In the years following, they have kept up, and even increased the spectacle on the 4th. Although fireworks are illegal, I think our local police kind of give everyone a pass for that one day because there have been plenty of fireworks shot off in their yard. This year, their fireworks were so loud that Kepler would run into the house during prolonged explosions. I ran with him. I'm not the biggest fan of fireworks

My dear husband and son do love fireworks and had gotten some small ones to set off. I just had to laugh at the contrast between the huge booms taking place in the yard behind us, and the tiny little boomlets happening as our bottle rockets zipped skyward. Neighbor's booms were bold72-point font with sixteen exclamation points after them. Ours were 6-point light, in parentheses.

So you can imagine our surprise when the police car stopped in front of our house and walked to our backyard to ask us about the fireworks we were setting off. Greg motioned to the yard behind us as the source of the giant booms, but the police still told us we had to stop as someone had complained, and once someone complains, they have to take action. We stopped immediately, and went inside.

Meanwhile, the giant booms continued.

We have our own Gladys Kravitz (character from Bewitched -- very "observant" neighbor) living nearby and we suspected they called the police, owing to another time when the the city sent us a letter checking out something that was brought to their attention by one of our neighbors, something which was unfounded. I also suspected them because their front window would give them a view of the big booms, and they could have conceivably thought we were doing it since we were in direct line with our neighbors behind us.

I hate it that our neighbors would call the police on us. ESPECIALLY since our teeny little fireworks were both fairly quiet and unobtrusive. As we went inside, and I sat reading, I just reflected on the irony that with all the huge fireworks being set off before, during and after our miniature display, WE  were the ones the police visited.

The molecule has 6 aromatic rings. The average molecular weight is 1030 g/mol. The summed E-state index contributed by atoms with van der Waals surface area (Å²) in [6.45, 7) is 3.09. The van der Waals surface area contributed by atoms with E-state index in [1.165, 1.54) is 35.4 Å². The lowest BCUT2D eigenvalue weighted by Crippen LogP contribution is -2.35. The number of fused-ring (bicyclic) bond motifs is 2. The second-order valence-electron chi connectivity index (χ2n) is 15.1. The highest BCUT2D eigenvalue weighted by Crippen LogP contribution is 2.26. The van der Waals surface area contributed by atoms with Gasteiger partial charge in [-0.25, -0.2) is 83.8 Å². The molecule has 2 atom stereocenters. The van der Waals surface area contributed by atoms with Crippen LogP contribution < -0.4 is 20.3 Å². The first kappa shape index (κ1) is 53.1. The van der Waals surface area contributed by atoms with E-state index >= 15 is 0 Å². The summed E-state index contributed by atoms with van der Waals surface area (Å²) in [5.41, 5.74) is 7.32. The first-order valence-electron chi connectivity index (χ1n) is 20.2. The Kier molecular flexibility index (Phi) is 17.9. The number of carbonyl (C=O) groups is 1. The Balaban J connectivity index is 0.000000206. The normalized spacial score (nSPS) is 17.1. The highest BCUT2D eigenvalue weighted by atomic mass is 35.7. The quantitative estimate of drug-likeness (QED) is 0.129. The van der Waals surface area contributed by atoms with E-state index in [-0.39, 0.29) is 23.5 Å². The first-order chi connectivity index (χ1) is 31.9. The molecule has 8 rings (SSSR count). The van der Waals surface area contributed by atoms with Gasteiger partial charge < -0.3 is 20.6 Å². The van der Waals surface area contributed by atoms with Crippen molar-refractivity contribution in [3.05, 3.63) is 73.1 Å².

I'd like to think that next July 4, maybe we will be living somewhere where we do not have loud fireworkers living directly behind us, and police-callers directly in front of us! If we are, well, I'm sure I don't know how that bottle rocket ended up in your yard, sir!

Friday, July 5, 2013

The Cloak of Invisibility

6:30am GMT

Dear Blogger Customer Service,

It has come to my attention that you may have inadvertently invoked the "Cloak of Invisibility" clause and applied it to my blog. I say this because although I have checked Facebook and email religiously the past few days, it seems no one is reading my blog. I can only conclude that this is due to your mistaken idea that I had asked for the COI to be applied herein. Please advise.

Thank you.

6:37am PST

Dear Souisxie,

We have received your request to invoke the "Cloak of Invisibility" on your blog. Although we do not advise this, as it will make your posts unavailable to all readers except your mother, we are here to serve.

Customer (dis)Service

6:38am GST

Dear Blogger Customer Service,

No, No, No, No! I do not WANT the COI to be applied to my blog. Please reverse this immediately. My readership is small and faithful, and will be discouraged if they cannot read whatever Siouxsie is Miouxsing about.

Thank you in advance.
Siouxsie's Musings

7:45am CST

Dear Mouiouoxsie,

In order to reverse your request to invoke the Cloak of Invisibility on your account, which we do NOT advise invoking, as it significantly reduces your already tiny readership, please forward by certified mail, three notarized affidavits by readers who are willing to vouch for your actual humanity. We have had a great deal of trouble with "bots" writing blogs, and our computer programs have detected a high level of material on your blog that could have been written by a "bot." We await your response, Mr. Muoiuosie.